But the mouldy state of a rehearsal complex doesn’t really matter when you have 6 hours together to both gel as musicians and to nail the songs ready for gigs at some of the more reputable toilets in the country. I wasn’t too worried in part, as I knew Kane and Kerry (who, confusingly, was now known exclusively as Nailz – keep up) were good musicians from seeing the Kidds live. Jonny on bass was the unknown quantity – but he was arguably better prepared than I was having sat on Nailz’s sofa several times guitars in hand for the odd impromptu rehearsal!
It would be a barefaced lie to suggest that our first get-together was sufficient for the road ahead, but we weren’t far off. The 2nd practice a week later went better still, but there we were – 4 lads thrown together by circumstance trying to forge a collective friendship as a band as well as attempting to memorise a support slot set-list and trust our musical instincts with each other. It was exciting and frightening in equal measure. Thankfully on a personal level, things were clearly going to be very easy going with Jonny – he had a happy-go-lucky nature and a highly infectious laugh, which was a great foil to Kane’s more intense mindset and Nailz’s musical creativity.
And so not long after, we met up in Cardiff with the Tigertailz boys to sort out transport on the morning of the first show up at Buckley Tivoli in the North West. There were to be 2 vehicles – a 12 seater mini-bus for both bands and a transit for the collective gear. It looked like our job as City Kidds was to drive the transit between us whilst other lounged in the relative luxury of the mini-bus driven by Mark the ‘Tailz tour manager.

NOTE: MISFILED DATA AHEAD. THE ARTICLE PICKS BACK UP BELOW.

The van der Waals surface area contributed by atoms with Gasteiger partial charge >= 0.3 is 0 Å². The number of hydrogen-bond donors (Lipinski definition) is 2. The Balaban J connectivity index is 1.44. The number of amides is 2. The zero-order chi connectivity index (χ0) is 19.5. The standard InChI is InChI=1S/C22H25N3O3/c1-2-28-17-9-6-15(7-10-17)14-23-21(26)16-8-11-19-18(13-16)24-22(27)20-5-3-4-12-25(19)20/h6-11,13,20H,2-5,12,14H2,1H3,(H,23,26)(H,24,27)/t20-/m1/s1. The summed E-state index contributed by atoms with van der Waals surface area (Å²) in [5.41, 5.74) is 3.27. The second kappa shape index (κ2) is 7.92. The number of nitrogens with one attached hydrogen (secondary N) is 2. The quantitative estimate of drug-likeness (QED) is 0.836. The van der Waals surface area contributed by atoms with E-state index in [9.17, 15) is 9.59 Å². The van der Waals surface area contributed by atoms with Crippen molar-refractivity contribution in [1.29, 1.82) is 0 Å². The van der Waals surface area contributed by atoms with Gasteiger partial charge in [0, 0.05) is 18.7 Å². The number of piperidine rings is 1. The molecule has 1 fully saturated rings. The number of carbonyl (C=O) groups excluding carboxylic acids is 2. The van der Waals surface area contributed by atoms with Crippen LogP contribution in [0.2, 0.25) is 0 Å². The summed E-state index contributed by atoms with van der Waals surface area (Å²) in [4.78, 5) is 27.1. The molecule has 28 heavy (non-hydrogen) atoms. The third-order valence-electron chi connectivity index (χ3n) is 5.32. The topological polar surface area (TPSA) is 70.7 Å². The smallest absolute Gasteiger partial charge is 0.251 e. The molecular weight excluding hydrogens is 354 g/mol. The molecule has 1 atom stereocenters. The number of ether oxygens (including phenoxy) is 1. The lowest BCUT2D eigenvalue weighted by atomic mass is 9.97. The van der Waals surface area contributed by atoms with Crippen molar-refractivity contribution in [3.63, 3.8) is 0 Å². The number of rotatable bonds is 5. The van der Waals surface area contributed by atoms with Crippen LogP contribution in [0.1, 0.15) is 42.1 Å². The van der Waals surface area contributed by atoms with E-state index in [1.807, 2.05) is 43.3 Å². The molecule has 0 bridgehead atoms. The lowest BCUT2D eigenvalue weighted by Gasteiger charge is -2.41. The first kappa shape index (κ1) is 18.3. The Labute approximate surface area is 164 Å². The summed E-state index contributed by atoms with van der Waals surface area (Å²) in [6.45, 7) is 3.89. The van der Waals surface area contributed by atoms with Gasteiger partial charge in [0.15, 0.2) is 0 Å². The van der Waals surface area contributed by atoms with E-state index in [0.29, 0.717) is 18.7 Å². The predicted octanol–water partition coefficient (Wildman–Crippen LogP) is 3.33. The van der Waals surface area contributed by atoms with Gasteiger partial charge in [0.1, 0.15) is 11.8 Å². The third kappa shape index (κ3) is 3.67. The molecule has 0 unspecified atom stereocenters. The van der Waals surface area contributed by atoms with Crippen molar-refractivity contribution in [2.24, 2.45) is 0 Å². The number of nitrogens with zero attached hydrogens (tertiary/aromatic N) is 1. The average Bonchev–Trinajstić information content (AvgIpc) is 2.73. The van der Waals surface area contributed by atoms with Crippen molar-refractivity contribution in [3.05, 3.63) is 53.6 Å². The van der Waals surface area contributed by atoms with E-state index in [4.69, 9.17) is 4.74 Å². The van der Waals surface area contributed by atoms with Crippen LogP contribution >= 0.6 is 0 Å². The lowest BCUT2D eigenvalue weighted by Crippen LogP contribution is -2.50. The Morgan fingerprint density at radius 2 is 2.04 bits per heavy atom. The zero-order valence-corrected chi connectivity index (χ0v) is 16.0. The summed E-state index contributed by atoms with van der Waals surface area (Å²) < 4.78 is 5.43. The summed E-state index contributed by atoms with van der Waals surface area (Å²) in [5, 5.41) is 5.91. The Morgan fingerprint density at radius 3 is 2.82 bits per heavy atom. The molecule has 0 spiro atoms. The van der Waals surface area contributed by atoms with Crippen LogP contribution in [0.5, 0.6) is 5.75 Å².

Before we even set off we’d all wanted to collectively kill the promoter for our little jaunt – one Adam Parsons at Big Rock Entertainment, who in his wisdom had elected the tour to wind its way thus night after night: Buckley to Bradford then Dudley for the 1st 3 nights was just about acceptable. After that it went mental – Dudley to Glasgow, then Norwich the following night – madness. Worse still, onto Chelmsford the next night and then off to Plymouth, back to Nottingham and finally The Marquee in London. For goodness sake! It seemed a desperately random choice of venues, like the serial killer’s choice of victims in Silence Of The Lambs, but Mark seemed up for the punishing schedule. We just prayed that we and the vans’ engines would feel the same way.
We twisted our way through various South Wales B roads to collect the other 2 members of Tigertailz on our way to Buckley. Singer Kim Hooker and bassist Pepsi Tate met us in Cardiff and so it was guitarist Cy Danaher and drummer Andy Skinner we needed to pick up, but amazingly for such hastily made arrangements driving through the back of beyond, we were ahead of schedule by the time we had the full quota aboard.